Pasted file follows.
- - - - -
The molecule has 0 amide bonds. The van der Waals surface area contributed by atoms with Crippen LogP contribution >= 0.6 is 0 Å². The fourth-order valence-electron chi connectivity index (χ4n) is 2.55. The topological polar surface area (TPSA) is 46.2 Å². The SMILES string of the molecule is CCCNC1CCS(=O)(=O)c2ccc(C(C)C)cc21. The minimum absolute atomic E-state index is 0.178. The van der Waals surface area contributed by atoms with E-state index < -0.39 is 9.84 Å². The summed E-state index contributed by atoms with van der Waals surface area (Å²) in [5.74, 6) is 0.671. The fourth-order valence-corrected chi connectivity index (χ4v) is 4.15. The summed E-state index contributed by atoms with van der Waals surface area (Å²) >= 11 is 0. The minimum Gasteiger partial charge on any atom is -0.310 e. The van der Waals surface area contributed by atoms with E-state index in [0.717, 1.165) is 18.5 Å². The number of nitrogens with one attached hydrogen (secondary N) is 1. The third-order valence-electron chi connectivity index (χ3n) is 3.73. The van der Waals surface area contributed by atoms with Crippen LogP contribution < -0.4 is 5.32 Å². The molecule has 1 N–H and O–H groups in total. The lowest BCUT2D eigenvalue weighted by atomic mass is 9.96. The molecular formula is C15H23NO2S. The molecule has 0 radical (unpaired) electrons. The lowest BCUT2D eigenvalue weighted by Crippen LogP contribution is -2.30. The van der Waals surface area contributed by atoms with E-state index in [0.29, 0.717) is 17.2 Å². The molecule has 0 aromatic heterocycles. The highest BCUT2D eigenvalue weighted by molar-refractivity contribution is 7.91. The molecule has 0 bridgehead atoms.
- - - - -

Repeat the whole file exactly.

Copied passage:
The molecule has 0 amide bonds. The van der Waals surface area contributed by atoms with Crippen LogP contribution >= 0.6 is 0 Å². The fourth-order valence-electron chi connectivity index (χ4n) is 2.55. The topological polar surface area (TPSA) is 46.2 Å². The SMILES string of the molecule is CCCNC1CCS(=O)(=O)c2ccc(C(C)C)cc21. The minimum absolute atomic E-state index is 0.178. The van der Waals surface area contributed by atoms with E-state index < -0.39 is 9.84 Å². The summed E-state index contributed by atoms with van der Waals surface area (Å²) in [5.74, 6) is 0.671. The fourth-order valence-corrected chi connectivity index (χ4v) is 4.15. The summed E-state index contributed by atoms with van der Waals surface area (Å²) >= 11 is 0. The minimum Gasteiger partial charge on any atom is -0.310 e. The van der Waals surface area contributed by atoms with E-state index in [0.717, 1.165) is 18.5 Å². The number of nitrogens with one attached hydrogen (secondary N) is 1. The third-order valence-electron chi connectivity index (χ3n) is 3.73. The van der Waals surface area contributed by atoms with Crippen LogP contribution < -0.4 is 5.32 Å². The molecule has 1 N–H and O–H groups in total. The lowest BCUT2D eigenvalue weighted by atomic mass is 9.96. The molecular formula is C15H23NO2S. The molecule has 0 radical (unpaired) electrons. The lowest BCUT2D eigenvalue weighted by Crippen LogP contribution is -2.30. The van der Waals surface area contributed by atoms with E-state index in [0.29, 0.717) is 17.2 Å². The molecule has 0 aromatic heterocycles. The highest BCUT2D eigenvalue weighted by molar-refractivity contribution is 7.91. The molecule has 0 bridgehead atoms.